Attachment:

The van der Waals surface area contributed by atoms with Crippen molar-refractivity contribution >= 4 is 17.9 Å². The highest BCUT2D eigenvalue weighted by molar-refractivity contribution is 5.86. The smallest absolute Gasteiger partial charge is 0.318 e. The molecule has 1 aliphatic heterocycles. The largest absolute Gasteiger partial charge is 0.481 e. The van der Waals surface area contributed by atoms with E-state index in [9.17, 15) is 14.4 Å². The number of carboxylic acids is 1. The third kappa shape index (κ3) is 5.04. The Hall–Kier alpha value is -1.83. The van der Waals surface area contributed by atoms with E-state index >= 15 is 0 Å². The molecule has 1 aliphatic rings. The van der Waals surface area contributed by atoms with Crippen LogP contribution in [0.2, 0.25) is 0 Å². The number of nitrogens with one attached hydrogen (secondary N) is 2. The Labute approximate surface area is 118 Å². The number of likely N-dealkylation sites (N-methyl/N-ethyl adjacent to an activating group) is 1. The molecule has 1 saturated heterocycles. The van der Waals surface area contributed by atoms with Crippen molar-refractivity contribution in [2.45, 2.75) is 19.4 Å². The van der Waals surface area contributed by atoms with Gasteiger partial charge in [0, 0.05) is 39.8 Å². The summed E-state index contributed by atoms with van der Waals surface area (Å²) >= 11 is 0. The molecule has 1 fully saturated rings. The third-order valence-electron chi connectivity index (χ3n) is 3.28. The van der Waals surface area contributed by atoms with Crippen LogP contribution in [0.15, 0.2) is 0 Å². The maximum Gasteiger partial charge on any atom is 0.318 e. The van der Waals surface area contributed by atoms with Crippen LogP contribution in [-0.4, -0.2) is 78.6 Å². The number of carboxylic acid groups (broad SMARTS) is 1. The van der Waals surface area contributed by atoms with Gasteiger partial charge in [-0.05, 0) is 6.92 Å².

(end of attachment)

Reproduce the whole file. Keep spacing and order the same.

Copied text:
The van der Waals surface area contributed by atoms with Crippen molar-refractivity contribution >= 4 is 17.9 Å². The highest BCUT2D eigenvalue weighted by molar-refractivity contribution is 5.86. The smallest absolute Gasteiger partial charge is 0.318 e. The molecule has 1 aliphatic heterocycles. The largest absolute Gasteiger partial charge is 0.481 e. The van der Waals surface area contributed by atoms with E-state index in [9.17, 15) is 14.4 Å². The number of carboxylic acids is 1. The third kappa shape index (κ3) is 5.04. The Hall–Kier alpha value is -1.83. The van der Waals surface area contributed by atoms with E-state index >= 15 is 0 Å². The molecule has 1 aliphatic rings. The van der Waals surface area contributed by atoms with Crippen LogP contribution in [0.2, 0.25) is 0 Å². The number of nitrogens with one attached hydrogen (secondary N) is 2. The Labute approximate surface area is 118 Å². The number of likely N-dealkylation sites (N-methyl/N-ethyl adjacent to an activating group) is 1. The molecule has 1 saturated heterocycles. The van der Waals surface area contributed by atoms with Crippen molar-refractivity contribution in [2.45, 2.75) is 19.4 Å². The van der Waals surface area contributed by atoms with Gasteiger partial charge in [0, 0.05) is 39.8 Å². The summed E-state index contributed by atoms with van der Waals surface area (Å²) >= 11 is 0. The molecule has 1 fully saturated rings. The third-order valence-electron chi connectivity index (χ3n) is 3.28. The van der Waals surface area contributed by atoms with Crippen LogP contribution in [0.15, 0.2) is 0 Å². The maximum Gasteiger partial charge on any atom is 0.318 e. The van der Waals surface area contributed by atoms with Crippen LogP contribution in [-0.4, -0.2) is 78.6 Å². The number of carboxylic acid groups (broad SMARTS) is 1. The van der Waals surface area contributed by atoms with Gasteiger partial charge in [-0.05, 0) is 6.92 Å².